“I just don’t think this very capable architect has reached the mark," said Commissioner Michael Devonshire. “Articulation in the district is extremely rich and this building lacks it."
Chair Meenakshi Srinivasan echoed Devonshire and added that the LPC must “work within the concept and not send it in another direction."
The LPC took no action and will review a revised design at a later date. Third time’s the charm, right?
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The Metropolitan Museum of Art in New York will delay the redevelopment to its southwest wing by up to seven years as the institution faces cutbacks.
The museum has slashed its budget by $31 million in recent months as it faces deficits. Work on the wing was due to be carried out by British architect David Chipperfield. It was touted to cost around $600 million with the wing housing modern and contemporary art.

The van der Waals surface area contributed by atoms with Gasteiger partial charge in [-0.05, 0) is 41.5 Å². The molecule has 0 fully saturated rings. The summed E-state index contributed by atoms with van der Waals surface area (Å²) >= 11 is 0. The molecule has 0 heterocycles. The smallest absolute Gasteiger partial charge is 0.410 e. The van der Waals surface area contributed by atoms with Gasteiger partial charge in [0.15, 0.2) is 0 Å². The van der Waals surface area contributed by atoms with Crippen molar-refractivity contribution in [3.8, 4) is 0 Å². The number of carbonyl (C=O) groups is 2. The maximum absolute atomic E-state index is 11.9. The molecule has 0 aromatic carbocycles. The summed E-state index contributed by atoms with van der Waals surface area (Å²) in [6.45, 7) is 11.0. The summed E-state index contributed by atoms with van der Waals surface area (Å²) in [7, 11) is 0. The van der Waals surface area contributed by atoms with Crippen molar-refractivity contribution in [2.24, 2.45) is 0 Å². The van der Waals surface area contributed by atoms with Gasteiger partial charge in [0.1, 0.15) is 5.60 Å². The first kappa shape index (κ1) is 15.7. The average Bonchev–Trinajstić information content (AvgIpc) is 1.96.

Had all gone to plan, the Met would have been able to celebrate ts 150th anniversary with the new wing. Construction would have taken place while the museum used the Met Breuer. According to the New York Times, the Met had not changed its position on the eight-year lease of the former Whitney Museum—something that costs the Met $17 million a year for the privilege.
Work though at the museum will continue. Skylights and a roofing system are in line to be replaced but this is only due to start in 2018, the work of which will be stretched out over four years.
“It’s logical that that’s the urgent project we pursue first,” said Thomas Campbell, the director of the Met in the New York Times. He added that the museum was “baking these long-term projects into a responsible master plan that matches our capacity with our ambition.”
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"[We] must note the devastating cumulative effect which the loss of buildings like 11 Jane Street has on the scale and quality of the Greenwich Village Historic District. Such buildings have simple but handsome early 20th century detail and contribute to the sense of place and variegated scale of the Village. Their modest one and two story stature defers to the historic residential and commercial structures around them, allowing them to remain in the foreground. They are part of the quirk, charm, and surprise that one encounters on Village streets; each a little different from the next, but sharing common overall qualities.”